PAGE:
After two years of being virtually gone, the flu is back, sweeping Australia — and the world.
This year there are more than 15,000 flu cases in New South Wales alone, more than 12,000 of which have been diagnosed since early May.
The Queensland government has announced free flu vaccinations and NSW is considering doing the same. The president of the Australian Medical Association, Omar Khorshid, has insisted the incoming federal government to provide free flu shots for all Australians.
In the meantime, COVID cases continue to increase as the weather gets colder.
The good news is that we know that the flu vaccine can protect against the flu — and a growing body of international research suggests that the flu shot may also protect against COVID.
A recent study of 30,774 health workers in Qatar found flu vaccine may protect against COVIDparticularly serious illness.
These promising results have implications not only for COVID, but also for future pandemics caused by newly emerging germs. However, there are some reasons for caution.
New flu findings
the Qatar studyReleased online this month and yet independently verified, it used data from more than 12,000 health professionals who had a COVID test during the 2020 flu season.
The researchers compared flu vaccination rates between the 576 health care workers who contracted COVID, and a comparable group of 2,000 health care workers who tested negative for COVID in the last three months of 2020.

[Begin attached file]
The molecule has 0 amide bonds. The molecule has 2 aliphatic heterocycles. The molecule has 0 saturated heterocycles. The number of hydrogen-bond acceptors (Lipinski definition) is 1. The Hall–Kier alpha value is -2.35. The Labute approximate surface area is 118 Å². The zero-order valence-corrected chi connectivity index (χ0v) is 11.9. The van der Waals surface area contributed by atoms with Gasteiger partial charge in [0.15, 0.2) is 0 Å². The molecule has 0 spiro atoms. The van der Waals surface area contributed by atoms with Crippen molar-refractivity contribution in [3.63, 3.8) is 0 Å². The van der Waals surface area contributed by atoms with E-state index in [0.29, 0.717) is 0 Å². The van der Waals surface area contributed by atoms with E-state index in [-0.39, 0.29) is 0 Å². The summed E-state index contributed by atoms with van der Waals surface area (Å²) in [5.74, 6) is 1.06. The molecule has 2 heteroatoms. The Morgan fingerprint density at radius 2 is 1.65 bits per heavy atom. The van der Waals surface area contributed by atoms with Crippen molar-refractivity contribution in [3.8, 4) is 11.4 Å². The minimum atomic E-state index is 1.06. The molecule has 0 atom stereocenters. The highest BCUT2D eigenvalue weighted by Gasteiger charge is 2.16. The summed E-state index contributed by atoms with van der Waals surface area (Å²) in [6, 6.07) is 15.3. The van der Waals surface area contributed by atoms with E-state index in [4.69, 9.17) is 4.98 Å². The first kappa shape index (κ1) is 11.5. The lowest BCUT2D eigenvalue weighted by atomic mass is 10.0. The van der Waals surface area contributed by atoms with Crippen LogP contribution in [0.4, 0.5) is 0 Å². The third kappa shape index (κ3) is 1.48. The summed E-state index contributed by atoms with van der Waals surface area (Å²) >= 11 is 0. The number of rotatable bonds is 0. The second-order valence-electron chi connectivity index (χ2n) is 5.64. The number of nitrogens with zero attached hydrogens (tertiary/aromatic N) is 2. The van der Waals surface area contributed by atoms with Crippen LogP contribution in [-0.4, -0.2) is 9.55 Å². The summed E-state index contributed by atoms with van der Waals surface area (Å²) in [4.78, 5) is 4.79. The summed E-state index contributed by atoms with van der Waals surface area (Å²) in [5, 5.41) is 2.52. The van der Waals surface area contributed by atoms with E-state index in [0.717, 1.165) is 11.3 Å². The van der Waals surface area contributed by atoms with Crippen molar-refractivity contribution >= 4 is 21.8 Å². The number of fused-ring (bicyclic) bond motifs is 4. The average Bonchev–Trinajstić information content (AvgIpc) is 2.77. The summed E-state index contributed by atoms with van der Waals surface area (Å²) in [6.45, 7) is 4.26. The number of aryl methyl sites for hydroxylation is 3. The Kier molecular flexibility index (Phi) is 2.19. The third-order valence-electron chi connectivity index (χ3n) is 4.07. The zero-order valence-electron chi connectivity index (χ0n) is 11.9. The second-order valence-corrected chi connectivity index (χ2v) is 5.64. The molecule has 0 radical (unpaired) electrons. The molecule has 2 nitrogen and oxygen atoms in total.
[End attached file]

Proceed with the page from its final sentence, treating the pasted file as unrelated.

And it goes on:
Those who had a flu vaccination at least two weeks before the COVID test were 30% less likely to have a positive COVID test and nearly 90% less likely to develop severe or critical COVID, compared to those who had not recently had the flu were vaccinated.
This finding is consistent with comparable retrospective studies from Brazil, Italy, Iran, the Netherlands and the United States, which have also shown protective effects of flu vaccination against COVID.
Common to studies of people who work in the health sector is the risk that people in the study are health-conscious. It is likely that they are more likely to follow COVID protection advice, such as complying with lockdowns, physical isolation and wearing masks. They are also more likely to get their flu vaccination. This potential bias is reduced in the Qatar study by focusing only on health professionals, but it cannot be ruled out that it contributes to the findings.
There are two further considerations to the implications of this study. First, the health professionals who participated in the study were young and not assessed to see if they had other health problems. This means that the effects seen in the study may not apply to the elderly and those with other health conditions — both of which are at greater risk for severe COVID.
Second, the study used data collected before COVID vaccines and before COVID variants such as Omicron. This means that the impact of the findings in current global conditions is unclear.